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Understanding Our Anger

Understanding Our Anger

Posted by rachelmcdavid in Anger 31 Jan 2011

Understanding our Anger

Have you ever noticed how your judgments about what you think is happening can quickly fuel and escalate a situation?  And later look back and see that much of what you were thinking, and the intensity of what you were feeling, had very little to do with the situation at the time?

Our anger is often a result of compounded situations that have not been dealt with, which add fuel to whatever is stimulating us at the moment.  It is as if we are on automatic pilot and are only able to see what is painful to us.  When we get “triggered” we seem to lose all rational understanding.

It’s as if we no longer know how to take care of ourselves, and so lose our ability to navigate our emotions.   What is going on?  How can a tone of voice, or a look, set us off to the point where we lose all reason and rationality?

Have you noticed times when you were angry with someone and found the anger diminishing when you were able to understand their point of view, and their intention? 

When that happens it often illustrates how anger has very little to do with the person who stimulates it.  Our “wild thoughts” and old habits and hurts are often responsible for the anger.  Anger is often based on fear or hurt and when we are afraid or hurt, we do things to protect ourselves from vulnerability, like getting angry instead of being vulnerable and showing our fear or pain.  When this happens we tend to “attack and defend”.  We forget about our humanity and the humanity of whomever or whatever is stimulating our anger.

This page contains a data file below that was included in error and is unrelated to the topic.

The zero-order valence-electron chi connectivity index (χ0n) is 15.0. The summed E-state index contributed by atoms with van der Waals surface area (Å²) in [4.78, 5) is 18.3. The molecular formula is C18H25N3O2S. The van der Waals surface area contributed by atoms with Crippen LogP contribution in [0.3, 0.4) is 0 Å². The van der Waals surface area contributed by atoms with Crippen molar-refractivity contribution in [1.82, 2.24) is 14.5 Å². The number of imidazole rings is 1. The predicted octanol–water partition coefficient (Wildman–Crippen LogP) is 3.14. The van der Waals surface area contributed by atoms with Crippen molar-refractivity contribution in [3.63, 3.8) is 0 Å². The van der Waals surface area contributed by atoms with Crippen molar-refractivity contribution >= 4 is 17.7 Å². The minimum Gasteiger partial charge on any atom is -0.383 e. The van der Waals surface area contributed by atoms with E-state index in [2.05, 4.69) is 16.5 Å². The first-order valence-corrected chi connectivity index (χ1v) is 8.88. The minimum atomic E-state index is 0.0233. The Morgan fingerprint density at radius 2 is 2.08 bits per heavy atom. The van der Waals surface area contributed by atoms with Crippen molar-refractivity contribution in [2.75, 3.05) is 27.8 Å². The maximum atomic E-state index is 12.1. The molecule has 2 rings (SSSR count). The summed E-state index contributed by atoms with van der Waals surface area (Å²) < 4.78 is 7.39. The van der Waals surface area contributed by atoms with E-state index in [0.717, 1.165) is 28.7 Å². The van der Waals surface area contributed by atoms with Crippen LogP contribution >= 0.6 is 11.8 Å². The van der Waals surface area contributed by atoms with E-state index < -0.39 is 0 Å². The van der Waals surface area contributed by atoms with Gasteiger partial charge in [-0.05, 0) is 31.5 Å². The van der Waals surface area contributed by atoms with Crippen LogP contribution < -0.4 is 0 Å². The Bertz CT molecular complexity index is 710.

Anger is an important emotion.  It lets us know that needs of ours are not being met.  Yet when we go into a reactive response, we are often not very effective in getting those needs met.  Our reactive anger becomes the issue instead of the issue, which often means the real issue is not dealt with.  It’s important to express emotions fully, yet when we are in a reactive response, we are not expressing ourselves from a place of awareness.  In these moments we often don’t know what is happening inside of us except that we are upset.  How can we get needs met if we don’t have the presence of mind to know what we want?

This is when it is time to step back and do some internal investigation.  Take some time for ourselves and find out what it is we want that we are not getting.  It often is an old core wound that continually replays in our minds.  It could be something like wanting to be fully seen and understood or accepted and loved. 

By focusing on our needs, being seen, understood, accepted and loved we shift from our thoughts and judgments and get a better understanding about what is actually going on for us.  When we have a clearer understanding in ourselves we may become less agitated and more able to articulate what it is we want.

Rachel McDavid facilitates the Women’s Anger Group and One-Day Anger Workshop at Midtown MFT.